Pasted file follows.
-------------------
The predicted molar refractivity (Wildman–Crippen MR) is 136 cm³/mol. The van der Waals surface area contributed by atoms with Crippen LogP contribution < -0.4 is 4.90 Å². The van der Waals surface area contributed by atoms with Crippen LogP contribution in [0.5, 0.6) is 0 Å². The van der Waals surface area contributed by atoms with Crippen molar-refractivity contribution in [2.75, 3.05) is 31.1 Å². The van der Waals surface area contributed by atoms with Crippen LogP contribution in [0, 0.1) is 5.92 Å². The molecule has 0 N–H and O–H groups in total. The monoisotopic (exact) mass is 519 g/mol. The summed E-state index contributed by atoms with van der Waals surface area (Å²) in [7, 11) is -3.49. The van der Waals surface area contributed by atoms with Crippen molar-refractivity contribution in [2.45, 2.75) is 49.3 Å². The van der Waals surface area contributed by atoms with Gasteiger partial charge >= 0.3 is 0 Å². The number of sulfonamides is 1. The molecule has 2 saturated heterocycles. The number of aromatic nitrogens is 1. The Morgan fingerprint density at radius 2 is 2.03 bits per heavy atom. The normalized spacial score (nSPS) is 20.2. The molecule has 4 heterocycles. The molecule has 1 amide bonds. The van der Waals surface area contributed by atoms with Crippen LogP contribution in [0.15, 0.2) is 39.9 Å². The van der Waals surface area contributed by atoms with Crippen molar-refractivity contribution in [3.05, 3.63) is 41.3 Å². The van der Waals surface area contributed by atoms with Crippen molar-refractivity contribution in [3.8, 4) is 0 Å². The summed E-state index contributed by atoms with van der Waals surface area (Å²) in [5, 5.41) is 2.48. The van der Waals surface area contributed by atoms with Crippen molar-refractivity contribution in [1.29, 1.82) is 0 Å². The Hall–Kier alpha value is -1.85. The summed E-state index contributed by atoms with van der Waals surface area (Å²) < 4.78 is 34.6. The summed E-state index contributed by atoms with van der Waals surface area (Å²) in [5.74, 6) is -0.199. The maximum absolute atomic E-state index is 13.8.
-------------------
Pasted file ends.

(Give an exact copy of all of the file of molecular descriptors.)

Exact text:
The predicted molar refractivity (Wildman–Crippen MR) is 136 cm³/mol. The van der Waals surface area contributed by atoms with Crippen LogP contribution < -0.4 is 4.90 Å². The van der Waals surface area contributed by atoms with Crippen LogP contribution in [0.5, 0.6) is 0 Å². The van der Waals surface area contributed by atoms with Crippen molar-refractivity contribution in [2.75, 3.05) is 31.1 Å². The van der Waals surface area contributed by atoms with Crippen LogP contribution in [0, 0.1) is 5.92 Å². The molecule has 0 N–H and O–H groups in total. The monoisotopic (exact) mass is 519 g/mol. The summed E-state index contributed by atoms with van der Waals surface area (Å²) in [7, 11) is -3.49. The van der Waals surface area contributed by atoms with Crippen molar-refractivity contribution in [2.45, 2.75) is 49.3 Å². The van der Waals surface area contributed by atoms with Gasteiger partial charge >= 0.3 is 0 Å². The number of sulfonamides is 1. The molecule has 2 saturated heterocycles. The number of aromatic nitrogens is 1. The Morgan fingerprint density at radius 2 is 2.03 bits per heavy atom. The normalized spacial score (nSPS) is 20.2. The molecule has 4 heterocycles. The molecule has 1 amide bonds. The van der Waals surface area contributed by atoms with Crippen LogP contribution in [0.15, 0.2) is 39.9 Å². The van der Waals surface area contributed by atoms with Crippen molar-refractivity contribution in [3.05, 3.63) is 41.3 Å². The van der Waals surface area contributed by atoms with Crippen molar-refractivity contribution in [3.8, 4) is 0 Å². The summed E-state index contributed by atoms with van der Waals surface area (Å²) in [5, 5.41) is 2.48. The van der Waals surface area contributed by atoms with Crippen molar-refractivity contribution in [1.29, 1.82) is 0 Å². The Hall–Kier alpha value is -1.85. The summed E-state index contributed by atoms with van der Waals surface area (Å²) < 4.78 is 34.6. The summed E-state index contributed by atoms with van der Waals surface area (Å²) in [5.74, 6) is -0.199. The maximum absolute atomic E-state index is 13.8.